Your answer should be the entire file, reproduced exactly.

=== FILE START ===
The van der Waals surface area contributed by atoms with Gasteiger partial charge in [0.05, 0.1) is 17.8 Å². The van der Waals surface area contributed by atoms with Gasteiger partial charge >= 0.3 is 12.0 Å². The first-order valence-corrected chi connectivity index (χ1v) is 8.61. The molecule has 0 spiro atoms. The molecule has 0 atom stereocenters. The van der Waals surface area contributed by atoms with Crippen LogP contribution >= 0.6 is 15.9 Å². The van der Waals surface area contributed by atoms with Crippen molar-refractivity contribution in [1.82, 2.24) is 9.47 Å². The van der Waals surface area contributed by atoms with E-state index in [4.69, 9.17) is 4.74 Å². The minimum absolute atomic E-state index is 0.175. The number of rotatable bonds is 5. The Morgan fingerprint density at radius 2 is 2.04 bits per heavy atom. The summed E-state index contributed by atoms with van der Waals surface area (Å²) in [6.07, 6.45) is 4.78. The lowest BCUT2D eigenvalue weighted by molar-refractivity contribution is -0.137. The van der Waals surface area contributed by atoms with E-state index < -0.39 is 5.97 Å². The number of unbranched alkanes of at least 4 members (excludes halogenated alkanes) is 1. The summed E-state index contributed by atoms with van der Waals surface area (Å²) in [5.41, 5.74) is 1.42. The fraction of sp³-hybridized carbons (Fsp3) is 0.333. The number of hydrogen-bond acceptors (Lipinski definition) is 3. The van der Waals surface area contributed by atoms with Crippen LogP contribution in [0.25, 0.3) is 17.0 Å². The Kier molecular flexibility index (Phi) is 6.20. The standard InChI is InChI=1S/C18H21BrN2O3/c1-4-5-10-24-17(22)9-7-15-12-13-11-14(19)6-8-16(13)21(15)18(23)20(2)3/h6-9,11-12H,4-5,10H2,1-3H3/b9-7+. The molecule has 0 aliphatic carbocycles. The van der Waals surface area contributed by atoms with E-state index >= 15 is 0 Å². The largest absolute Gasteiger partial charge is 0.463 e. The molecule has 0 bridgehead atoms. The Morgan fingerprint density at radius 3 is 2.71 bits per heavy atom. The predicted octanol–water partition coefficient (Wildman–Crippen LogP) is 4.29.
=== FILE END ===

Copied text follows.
The van der Waals surface area contributed by atoms with Gasteiger partial charge in [0.05, 0.1) is 17.8 Å². The van der Waals surface area contributed by atoms with Gasteiger partial charge >= 0.3 is 12.0 Å². The first-order valence-corrected chi connectivity index (χ1v) is 8.61. The molecule has 0 spiro atoms. The molecule has 0 atom stereocenters. The van der Waals surface area contributed by atoms with Crippen LogP contribution >= 0.6 is 15.9 Å². The van der Waals surface area contributed by atoms with Crippen molar-refractivity contribution in [1.82, 2.24) is 9.47 Å². The van der Waals surface area contributed by atoms with E-state index in [4.69, 9.17) is 4.74 Å². The minimum absolute atomic E-state index is 0.175. The number of rotatable bonds is 5. The Morgan fingerprint density at radius 2 is 2.04 bits per heavy atom. The summed E-state index contributed by atoms with van der Waals surface area (Å²) in [6.07, 6.45) is 4.78. The lowest BCUT2D eigenvalue weighted by molar-refractivity contribution is -0.137. The van der Waals surface area contributed by atoms with E-state index < -0.39 is 5.97 Å². The number of unbranched alkanes of at least 4 members (excludes halogenated alkanes) is 1. The summed E-state index contributed by atoms with van der Waals surface area (Å²) in [5.41, 5.74) is 1.42. The fraction of sp³-hybridized carbons (Fsp3) is 0.333. The number of hydrogen-bond acceptors (Lipinski definition) is 3. The van der Waals surface area contributed by atoms with Crippen LogP contribution in [0.25, 0.3) is 17.0 Å². The Kier molecular flexibility index (Phi) is 6.20. The standard InChI is InChI=1S/C18H21BrN2O3/c1-4-5-10-24-17(22)9-7-15-12-13-11-14(19)6-8-16(13)21(15)18(23)20(2)3/h6-9,11-12H,4-5,10H2,1-3H3/b9-7+. The molecule has 0 aliphatic carbocycles. The van der Waals surface area contributed by atoms with E-state index >= 15 is 0 Å². The largest absolute Gasteiger partial charge is 0.463 e. The molecule has 0 bridgehead atoms. The Morgan fingerprint density at radius 3 is 2.71 bits per heavy atom. The predicted octanol–water partition coefficient (Wildman–Crippen LogP) is 4.29.